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Huntingdon Chequers Court Shopping

Huntingdon

History

With its choice of boutique and national shopshistoric heritage, riverside walks and fun activities, Huntingdon is the perfect place to visit whatever the season.

The town was chartered by King John in 1205 and is the county town of Huntingdonshire. Having prospered successfully as a bridging point of the River Great Ouse, Huntingdon grew into a market town and, in the 18th and 19th centuries, as a coaching town. The well-preserved medieval bridge was once the main route of Ermine Street over the river and is still in use today.

This quaint market town with its charming churches, the Cromwell Museum - the only Cromwell-dedicated museum in the UK - and bustling markets, both traditional and farmers, offers you a warm welcome in an assortment of cafes, bars and restaurants.

Oliver Cromwell was born in Huntingdon in 1599 and the Cromwell Museum tells of his life and legacy through portraits and artefacts associated with this enigmatic figure. The Museum opened in 1962 in the old grammar school where Cromwell was once a pupil, as was Samuel Pepys the well-known diarist. Events, such as The Sealed Knot, are organised by the Museum to bring to life the fascinating history of the 17th century.

Other famous residents, past and present, include John Montagu, the 4th Earl of Sandwich (and the inventor of that staple foodstuff) and John Major who became the youngest Prime Minister of the 20th Century.

Stay and enjoy the sights in a choice of places to stay including The Old Bridge Hotel and The George Hotel, where each year the historic courtyard plays host to ‘Shakespearian theatre’ and plays by the Bard are enacted. Stroll at leisure the pedestrianised shopping centres and enjoy mix of independent and national brands amongst the shops, cafes and restaurants.

Highly recommended is the Historic Town Trail, which takes you on a self-guided circular walk from the Town Hall, past the ‘Thinking Soldier’ war memorial and the 16th century Falcon Inn, reputedly a headquarters for Cromwell during the Civil War and All Saints’ Church. As one of only two surviving medieval churches, All Saints has Norman stonework and the font is reputed to have been used for the baptism of Cromwell. The route leads you past old gaols, the quaint Market Inn and on to the picturesque riverside park with its 19th century mill, now smart apartments, and back through the town with so much more history to soak up. You can download the Trail at www.huntingdonfirst.co.uk

Huntingdon’s riverside park is a great place to relax, take a boat trip or simply enjoy a picnic whilst watching the fourth longest river in England, The River Great Ouse, go peacefully on its way.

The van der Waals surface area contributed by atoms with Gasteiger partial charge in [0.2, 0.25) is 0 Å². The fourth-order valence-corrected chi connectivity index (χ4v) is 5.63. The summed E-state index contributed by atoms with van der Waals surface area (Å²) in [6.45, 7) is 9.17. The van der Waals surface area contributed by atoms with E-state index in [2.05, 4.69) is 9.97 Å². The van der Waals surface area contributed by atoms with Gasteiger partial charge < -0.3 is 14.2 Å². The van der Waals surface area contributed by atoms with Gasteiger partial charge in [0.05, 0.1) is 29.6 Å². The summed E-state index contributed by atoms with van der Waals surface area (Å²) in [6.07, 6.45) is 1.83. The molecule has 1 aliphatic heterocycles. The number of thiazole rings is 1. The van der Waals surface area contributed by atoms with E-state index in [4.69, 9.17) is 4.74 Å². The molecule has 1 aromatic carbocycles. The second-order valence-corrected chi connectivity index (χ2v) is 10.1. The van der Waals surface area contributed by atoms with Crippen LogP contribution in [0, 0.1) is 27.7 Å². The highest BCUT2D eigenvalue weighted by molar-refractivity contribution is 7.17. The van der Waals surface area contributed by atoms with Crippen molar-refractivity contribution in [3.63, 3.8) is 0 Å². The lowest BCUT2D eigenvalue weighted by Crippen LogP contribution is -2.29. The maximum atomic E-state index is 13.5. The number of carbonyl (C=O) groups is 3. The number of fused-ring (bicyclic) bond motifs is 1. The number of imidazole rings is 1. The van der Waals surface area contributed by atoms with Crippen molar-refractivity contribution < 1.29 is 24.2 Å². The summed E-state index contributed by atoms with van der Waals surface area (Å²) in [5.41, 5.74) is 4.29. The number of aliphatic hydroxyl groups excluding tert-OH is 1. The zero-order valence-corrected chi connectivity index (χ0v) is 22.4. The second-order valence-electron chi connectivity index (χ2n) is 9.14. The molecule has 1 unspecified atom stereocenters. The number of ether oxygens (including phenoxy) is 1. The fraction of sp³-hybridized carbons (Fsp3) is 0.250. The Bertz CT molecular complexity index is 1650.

Huntingdon is just one hour by train from London and sits directly off the A14 with links to Cambridge. So easy to reach, so wonderful to arrive.

Discover more about Huntingdon at www.huntingdonfirst.co.uk

Shopping in Huntingdon

With its pedestrianised shopping centre, Huntingdon offers visitors a choice of national, independent and boutique shops. The town is undergoing a major facelift with the ongoing redevelopment in several areas.  The historic High Street, St Benedicts Court and Chequers Court now offer a good mix of shops for all tastes. Gift shops, craft shops, bookshops, antique shops, clothes and home-style shops all allow a happy time to be whiled away. Visit Huntingdon First’s website for a full list of shops, where to find them and for any special offers. www.huntingdonfirst.co.uk

Traditional markets are held every Saturday and Wednesday in the Market Square, with the popular Farmers’ Markets every other Friday and on the last Saturday of a five-week month. There is also a popular Crafts & Collectables Market every Friday in the town’s Commemoration Hall.

Visiting markets include French and Italian Markets and exquisite craft markets.  All year round there are periods of entertainment to keep the young at heart happy with the popular Christmas Lights event lighting up the town each November for the festive period.

There are plenty of places to enjoy a drink, a bite to eat or a more formal dining experience as well as pavement cafes for those hazy summer days. Visit Huntingdon First’s website for a full list. www.huntingdonfirst.co.uk

Huntingdon Shopmobility is open six days a week from 9am to 3pm and is available to anyone with restricted mobility, either on a sort term or more permanent basis.  There are mobility scooters and wheelchairs available. Shopmobility is located in Princes Street car park.  Tel 01480 432793 or www.huntingdonshire.gov.uk

And do keep an eye open for our BID Huntingdon Town Rangers; dressed in red, they are ready to help with answers to questions, directions or in any way they can!

The Surrounding Area

Huntingdon Racecourse is just a stone’s throw from the town, directly off the A14 and holds regular race meetings including family fun days.

Portholme, between Godmanchester and Huntingdon, is the largest lowland meadow in England. Perfect for peaceful walks and escaping the rat-race.

Houghton Mill, a National Trust property, is a water mill located on the Great Ouse. Flour is still milled here and the building is a tourist centre, with a camping site nearby.

Grafham Water Centre, near Perry, offers land and water based activities as well as walks and bike hire around the reservoir.

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